Organizational development has been defined as the process through which an organization develops the internal capacity to be the most effective it can be in its mission work and to sustain itself over the long term.
It should be clear that just providing money to help solve problems that exist is only part of the solution. To truly strengthen the nonprofit organization there has to be active involvement by all concerned to establish ongoing organization development within itself. This continual involvement in improving the overall internal and external structure was not only crucial to growth but also the over all chance of survival.
You would think that if a nonprofit's survival depends on their ability to adapt, grow and change they would embrace the ongoing task of organizational development i.e. building capacity.
Likewise, it would be logical to think that this might also be seen as a high priority for people funding them! Regretfully, however, regardless of all the studies showing how important this concept really is, the people giving out the money don’t see it as their role to accept this responsibility making sure that nonprofits can sustain themselves. Basically nonprofits are left to do it themselves!
On one hand foundations and grant funders expect all nonprofits to be strong both in organizational structure and their ability to accomplish the mission set before them. They expect nonprofits no matter their size or budget to have the best trained staff, a fully vested volunteer board that gives both money and time freely, and have complete community support i.e. raising most of the money on their own via fundraisers. Lastly, it is expected that organizations should be able to show impressive quantifiable results when it comes to serving their clients!
Unfortunately, some funders are also jumping on the bandwagon creating elaborate evaluation methods for nonprofits when it really amounts to just pushing lots of paper and creating more pressure on an already over burdened staff.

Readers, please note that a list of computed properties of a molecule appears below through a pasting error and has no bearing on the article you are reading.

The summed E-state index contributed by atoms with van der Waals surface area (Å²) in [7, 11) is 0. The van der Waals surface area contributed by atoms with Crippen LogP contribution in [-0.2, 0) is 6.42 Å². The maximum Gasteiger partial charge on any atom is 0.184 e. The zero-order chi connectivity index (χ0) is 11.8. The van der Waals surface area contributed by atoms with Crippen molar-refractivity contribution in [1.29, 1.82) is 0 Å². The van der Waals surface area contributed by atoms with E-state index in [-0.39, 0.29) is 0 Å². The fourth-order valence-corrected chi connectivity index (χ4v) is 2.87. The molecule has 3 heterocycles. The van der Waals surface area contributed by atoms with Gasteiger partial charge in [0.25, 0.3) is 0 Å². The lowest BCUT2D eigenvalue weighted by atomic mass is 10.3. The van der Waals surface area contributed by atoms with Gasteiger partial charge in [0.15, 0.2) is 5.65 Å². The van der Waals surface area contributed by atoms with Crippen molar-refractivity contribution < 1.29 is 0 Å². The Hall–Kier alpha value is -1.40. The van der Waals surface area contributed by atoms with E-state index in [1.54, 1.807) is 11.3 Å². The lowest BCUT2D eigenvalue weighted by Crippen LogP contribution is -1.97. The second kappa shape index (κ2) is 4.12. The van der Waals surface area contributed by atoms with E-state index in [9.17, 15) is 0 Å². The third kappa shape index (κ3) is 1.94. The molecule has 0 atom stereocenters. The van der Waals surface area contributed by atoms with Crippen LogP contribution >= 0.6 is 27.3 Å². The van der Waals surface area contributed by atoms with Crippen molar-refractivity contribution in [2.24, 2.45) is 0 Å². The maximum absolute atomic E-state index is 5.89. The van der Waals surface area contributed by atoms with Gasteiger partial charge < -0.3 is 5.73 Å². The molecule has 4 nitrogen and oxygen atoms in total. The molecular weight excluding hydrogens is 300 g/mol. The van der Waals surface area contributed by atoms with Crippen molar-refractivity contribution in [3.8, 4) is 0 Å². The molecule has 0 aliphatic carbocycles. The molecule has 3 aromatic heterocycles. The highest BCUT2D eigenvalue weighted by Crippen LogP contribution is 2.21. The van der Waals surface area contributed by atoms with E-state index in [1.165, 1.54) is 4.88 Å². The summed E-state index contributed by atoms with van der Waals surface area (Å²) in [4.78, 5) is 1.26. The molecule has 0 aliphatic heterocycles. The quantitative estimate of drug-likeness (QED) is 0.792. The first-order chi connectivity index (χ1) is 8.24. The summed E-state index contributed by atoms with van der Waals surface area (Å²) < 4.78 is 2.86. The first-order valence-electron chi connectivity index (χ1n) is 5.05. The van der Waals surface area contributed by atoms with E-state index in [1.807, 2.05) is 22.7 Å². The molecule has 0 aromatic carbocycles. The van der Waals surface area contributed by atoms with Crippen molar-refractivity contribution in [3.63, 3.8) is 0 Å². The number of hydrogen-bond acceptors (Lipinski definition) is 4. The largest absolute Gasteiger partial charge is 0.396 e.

The reality is running any organization with a volunteer board of directors in almost all cases creates some problems that are not easy to handle. Second, in order to run a business, and that is what a nonprofit is, it helps if you have some experience to know what you are doing. Understand the service delivery end is only one part of the puzzle for a nonprofit. It also helps greatly if the staff also fully understand basic business principles found by running a for profit company.
Today nonprofits are turning over every rock possible to find money to carry out their program. Unfortunately there are only so many places money can be found! Likewise it needs to be noted that there are three main spheres of influence that basically control and direct our lives daily i.e. the government, businesses and nonprofits; with each one of these groups having a specific set of goals and objectives that guides them. In short, the long term success of each depends greatly on their ability and willingness to take responsibility!
Who will take on the task that needs to be accomplished and who has the resources and the ability to do what is needed to be done? We see a constant pushing and pulling from the government and business sectors. In many ways the nonprofit sector is the safety net that catches the things not profitable for business to do nor acceptable for government to take over. So it exists…it struggles…it grows!
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DISCLAIMER: This information is not intended to provide legal or accounting advice, or to address specific situations. Please consult with your legal or tax advisor to supplement and verify what you learn here.